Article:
Structural Steel

Important Roles Of Bolts For Structural Steel Frameworks

Bolts are important components of a structural steel framework. Bolts are used to fasten connecting elements like framing angles and gusset plates to the connected parts such as beams and frames.

Bolts Commonly Used For Bolting Structural Steel Frameworks

Currently, the specifications of the American Institute of Steel Construction (AISC) cover two types of bolts for bolting structural steel building connections. These are the common bolts and high-strength bolts.

Common bolts or A307 bolts are the most affordable types of structural bolts. However, their applications are restricted because of their low carbon content. Bolts containing low carbon are not recommended for high-stress situations.

Common bolts are rather used for non-critical connections, such as fastening secondary structural members. Examples of secondary structural members are purlins, girsts, stairs, or platforms.

On the other hand, high-strength bolts are used for a majority of field bolted connections primarily because of their stronger performance. High-strength bolts are either made of high-strength carbon steel or high-strength alloy steel.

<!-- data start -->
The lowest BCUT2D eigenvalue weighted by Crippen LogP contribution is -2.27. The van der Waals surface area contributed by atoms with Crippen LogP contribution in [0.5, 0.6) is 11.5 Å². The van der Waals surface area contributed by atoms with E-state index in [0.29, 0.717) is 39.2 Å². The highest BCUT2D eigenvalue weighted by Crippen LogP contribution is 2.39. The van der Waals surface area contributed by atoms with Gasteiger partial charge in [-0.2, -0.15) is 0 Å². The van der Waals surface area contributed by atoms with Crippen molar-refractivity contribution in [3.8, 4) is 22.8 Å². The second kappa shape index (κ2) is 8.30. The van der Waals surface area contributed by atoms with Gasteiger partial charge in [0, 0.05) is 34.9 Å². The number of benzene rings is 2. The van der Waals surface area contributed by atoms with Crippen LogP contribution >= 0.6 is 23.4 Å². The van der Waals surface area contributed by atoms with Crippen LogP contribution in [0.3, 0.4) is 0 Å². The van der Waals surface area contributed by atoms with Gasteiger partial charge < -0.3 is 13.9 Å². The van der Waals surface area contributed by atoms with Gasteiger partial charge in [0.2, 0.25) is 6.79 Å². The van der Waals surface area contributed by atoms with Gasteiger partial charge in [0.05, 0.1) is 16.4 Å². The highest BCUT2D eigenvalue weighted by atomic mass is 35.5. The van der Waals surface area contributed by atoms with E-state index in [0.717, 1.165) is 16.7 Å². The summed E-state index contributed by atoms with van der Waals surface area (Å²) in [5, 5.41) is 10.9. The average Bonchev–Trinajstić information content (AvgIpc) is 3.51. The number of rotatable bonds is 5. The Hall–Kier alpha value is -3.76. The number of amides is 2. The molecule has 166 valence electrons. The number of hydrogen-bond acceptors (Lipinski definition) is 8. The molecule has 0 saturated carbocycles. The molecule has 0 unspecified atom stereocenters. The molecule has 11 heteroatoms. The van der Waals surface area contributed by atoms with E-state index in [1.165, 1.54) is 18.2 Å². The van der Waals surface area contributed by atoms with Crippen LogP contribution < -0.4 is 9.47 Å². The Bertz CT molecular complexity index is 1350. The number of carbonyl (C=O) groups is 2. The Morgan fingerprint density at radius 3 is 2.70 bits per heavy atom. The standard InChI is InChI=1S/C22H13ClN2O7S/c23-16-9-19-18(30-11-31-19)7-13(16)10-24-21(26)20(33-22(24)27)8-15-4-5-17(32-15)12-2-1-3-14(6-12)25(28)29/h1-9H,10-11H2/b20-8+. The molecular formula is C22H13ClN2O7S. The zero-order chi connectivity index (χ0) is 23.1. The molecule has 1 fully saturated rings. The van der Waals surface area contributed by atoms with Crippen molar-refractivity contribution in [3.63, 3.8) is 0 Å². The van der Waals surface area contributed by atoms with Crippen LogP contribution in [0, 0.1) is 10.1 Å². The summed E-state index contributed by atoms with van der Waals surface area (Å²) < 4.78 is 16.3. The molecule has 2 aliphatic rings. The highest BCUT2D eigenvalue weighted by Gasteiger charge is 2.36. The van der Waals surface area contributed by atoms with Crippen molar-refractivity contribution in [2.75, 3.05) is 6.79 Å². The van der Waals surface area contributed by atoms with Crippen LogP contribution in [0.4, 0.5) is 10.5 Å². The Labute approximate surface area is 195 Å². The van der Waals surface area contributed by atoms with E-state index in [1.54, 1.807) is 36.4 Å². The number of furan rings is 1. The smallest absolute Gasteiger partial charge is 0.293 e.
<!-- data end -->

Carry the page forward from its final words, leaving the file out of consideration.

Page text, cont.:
Structural Steel: From Anchor Bolt To Anchor Rod

The AISC changed the term anchor bolt to anchor rod to refer to material specifications for steel-to-concrete applications. In the past, it was too common to mistakenly assign materials for steel-to-steel bolting applications that were actually for steel-to-concrete applications.

The usual material specification for steel-to-concrete applications is ASTM F1554. It is a relatively new material specification for hooked, threaded, headed, and nutted anchor rods. Several other specifications can also be used for anchor rods. The A193 type, for instance, is used for applications requiring unheaded rods.

The length of embedment of the anchor rod into the concrete can be determined by engineers or designers who follow the ACI or American Concrete Institute. It can also be accomplished in structural offices using office standards based upon the diameter of the rod.

Determining the length of the rod to be embedded into the concrete is necessary in order to develop sufficient bond stress. So the larger the rod diameter, the greater the expected stresses are likely to be and the deeper the anchor rod must be embedded into the concrete.